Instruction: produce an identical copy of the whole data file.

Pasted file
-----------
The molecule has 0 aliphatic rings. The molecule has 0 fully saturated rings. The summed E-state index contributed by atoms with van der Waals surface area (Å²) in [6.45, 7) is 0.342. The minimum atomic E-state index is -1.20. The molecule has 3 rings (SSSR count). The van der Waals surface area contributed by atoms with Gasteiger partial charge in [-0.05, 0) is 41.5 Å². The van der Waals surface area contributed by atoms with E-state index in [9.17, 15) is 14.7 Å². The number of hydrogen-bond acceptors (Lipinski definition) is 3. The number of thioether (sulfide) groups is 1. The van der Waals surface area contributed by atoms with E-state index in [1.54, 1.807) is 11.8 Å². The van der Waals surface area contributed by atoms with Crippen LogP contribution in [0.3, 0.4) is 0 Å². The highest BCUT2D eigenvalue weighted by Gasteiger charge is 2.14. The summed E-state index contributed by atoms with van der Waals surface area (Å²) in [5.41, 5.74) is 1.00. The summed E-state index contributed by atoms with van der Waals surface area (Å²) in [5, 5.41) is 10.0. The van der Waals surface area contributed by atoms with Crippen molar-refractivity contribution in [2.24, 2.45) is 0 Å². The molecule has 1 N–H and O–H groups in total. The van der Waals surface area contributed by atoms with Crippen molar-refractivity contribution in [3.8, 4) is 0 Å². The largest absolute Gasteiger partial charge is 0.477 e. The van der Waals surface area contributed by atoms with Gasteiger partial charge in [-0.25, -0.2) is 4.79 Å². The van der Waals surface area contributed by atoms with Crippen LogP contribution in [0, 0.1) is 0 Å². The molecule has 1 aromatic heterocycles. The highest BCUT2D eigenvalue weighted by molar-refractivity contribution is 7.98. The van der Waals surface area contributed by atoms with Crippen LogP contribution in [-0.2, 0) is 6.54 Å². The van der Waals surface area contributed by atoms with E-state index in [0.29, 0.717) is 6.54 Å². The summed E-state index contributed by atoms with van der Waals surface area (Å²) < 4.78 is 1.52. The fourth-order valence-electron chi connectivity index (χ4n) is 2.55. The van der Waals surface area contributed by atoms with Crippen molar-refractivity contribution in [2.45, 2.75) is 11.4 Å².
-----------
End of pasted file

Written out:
The molecule has 0 aliphatic rings. The molecule has 0 fully saturated rings. The summed E-state index contributed by atoms with van der Waals surface area (Å²) in [6.45, 7) is 0.342. The minimum atomic E-state index is -1.20. The molecule has 3 rings (SSSR count). The van der Waals surface area contributed by atoms with Gasteiger partial charge in [-0.05, 0) is 41.5 Å². The van der Waals surface area contributed by atoms with E-state index in [9.17, 15) is 14.7 Å². The number of hydrogen-bond acceptors (Lipinski definition) is 3. The number of thioether (sulfide) groups is 1. The van der Waals surface area contributed by atoms with E-state index in [1.54, 1.807) is 11.8 Å². The van der Waals surface area contributed by atoms with Crippen LogP contribution in [0.3, 0.4) is 0 Å². The highest BCUT2D eigenvalue weighted by Gasteiger charge is 2.14. The summed E-state index contributed by atoms with van der Waals surface area (Å²) in [5.41, 5.74) is 1.00. The summed E-state index contributed by atoms with van der Waals surface area (Å²) in [5, 5.41) is 10.0. The van der Waals surface area contributed by atoms with Crippen molar-refractivity contribution in [2.24, 2.45) is 0 Å². The molecule has 1 N–H and O–H groups in total. The van der Waals surface area contributed by atoms with Crippen molar-refractivity contribution in [3.8, 4) is 0 Å². The largest absolute Gasteiger partial charge is 0.477 e. The van der Waals surface area contributed by atoms with Gasteiger partial charge in [-0.25, -0.2) is 4.79 Å². The van der Waals surface area contributed by atoms with Crippen LogP contribution in [0, 0.1) is 0 Å². The molecule has 1 aromatic heterocycles. The highest BCUT2D eigenvalue weighted by molar-refractivity contribution is 7.98. The van der Waals surface area contributed by atoms with Crippen LogP contribution in [-0.2, 0) is 6.54 Å². The van der Waals surface area contributed by atoms with E-state index in [0.29, 0.717) is 6.54 Å². The summed E-state index contributed by atoms with van der Waals surface area (Å²) < 4.78 is 1.52. The fourth-order valence-electron chi connectivity index (χ4n) is 2.55. The van der Waals surface area contributed by atoms with Crippen molar-refractivity contribution in [2.45, 2.75) is 11.4 Å².